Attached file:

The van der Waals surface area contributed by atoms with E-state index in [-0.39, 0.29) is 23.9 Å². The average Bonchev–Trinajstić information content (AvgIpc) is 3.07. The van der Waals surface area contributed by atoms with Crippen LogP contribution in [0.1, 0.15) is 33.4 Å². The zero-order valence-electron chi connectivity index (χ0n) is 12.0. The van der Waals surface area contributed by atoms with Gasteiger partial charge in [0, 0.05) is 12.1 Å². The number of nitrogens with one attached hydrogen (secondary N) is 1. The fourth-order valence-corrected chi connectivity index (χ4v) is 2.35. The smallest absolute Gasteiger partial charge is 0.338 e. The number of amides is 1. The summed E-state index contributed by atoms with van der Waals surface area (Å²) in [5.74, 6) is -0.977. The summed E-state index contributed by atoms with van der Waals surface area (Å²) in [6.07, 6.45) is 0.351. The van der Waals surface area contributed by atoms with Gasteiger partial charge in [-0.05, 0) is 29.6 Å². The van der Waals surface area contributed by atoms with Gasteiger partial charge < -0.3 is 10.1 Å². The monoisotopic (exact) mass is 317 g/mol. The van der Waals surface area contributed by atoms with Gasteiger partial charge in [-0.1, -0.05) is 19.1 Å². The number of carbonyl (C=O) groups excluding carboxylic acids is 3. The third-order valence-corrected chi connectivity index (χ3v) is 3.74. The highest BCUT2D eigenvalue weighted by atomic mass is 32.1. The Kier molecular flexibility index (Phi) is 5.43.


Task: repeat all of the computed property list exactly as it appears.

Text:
The van der Waals surface area contributed by atoms with E-state index in [-0.39, 0.29) is 23.9 Å². The average Bonchev–Trinajstić information content (AvgIpc) is 3.07. The van der Waals surface area contributed by atoms with Crippen LogP contribution in [0.1, 0.15) is 33.4 Å². The zero-order valence-electron chi connectivity index (χ0n) is 12.0. The van der Waals surface area contributed by atoms with Gasteiger partial charge in [0, 0.05) is 12.1 Å². The number of nitrogens with one attached hydrogen (secondary N) is 1. The fourth-order valence-corrected chi connectivity index (χ4v) is 2.35. The smallest absolute Gasteiger partial charge is 0.338 e. The number of amides is 1. The summed E-state index contributed by atoms with van der Waals surface area (Å²) in [5.74, 6) is -0.977. The summed E-state index contributed by atoms with van der Waals surface area (Å²) in [6.07, 6.45) is 0.351. The van der Waals surface area contributed by atoms with Gasteiger partial charge in [-0.05, 0) is 29.6 Å². The van der Waals surface area contributed by atoms with Gasteiger partial charge < -0.3 is 10.1 Å². The monoisotopic (exact) mass is 317 g/mol. The van der Waals surface area contributed by atoms with Gasteiger partial charge in [-0.1, -0.05) is 19.1 Å². The number of carbonyl (C=O) groups excluding carboxylic acids is 3. The third-order valence-corrected chi connectivity index (χ3v) is 3.74. The highest BCUT2D eigenvalue weighted by atomic mass is 32.1. The Kier molecular flexibility index (Phi) is 5.43.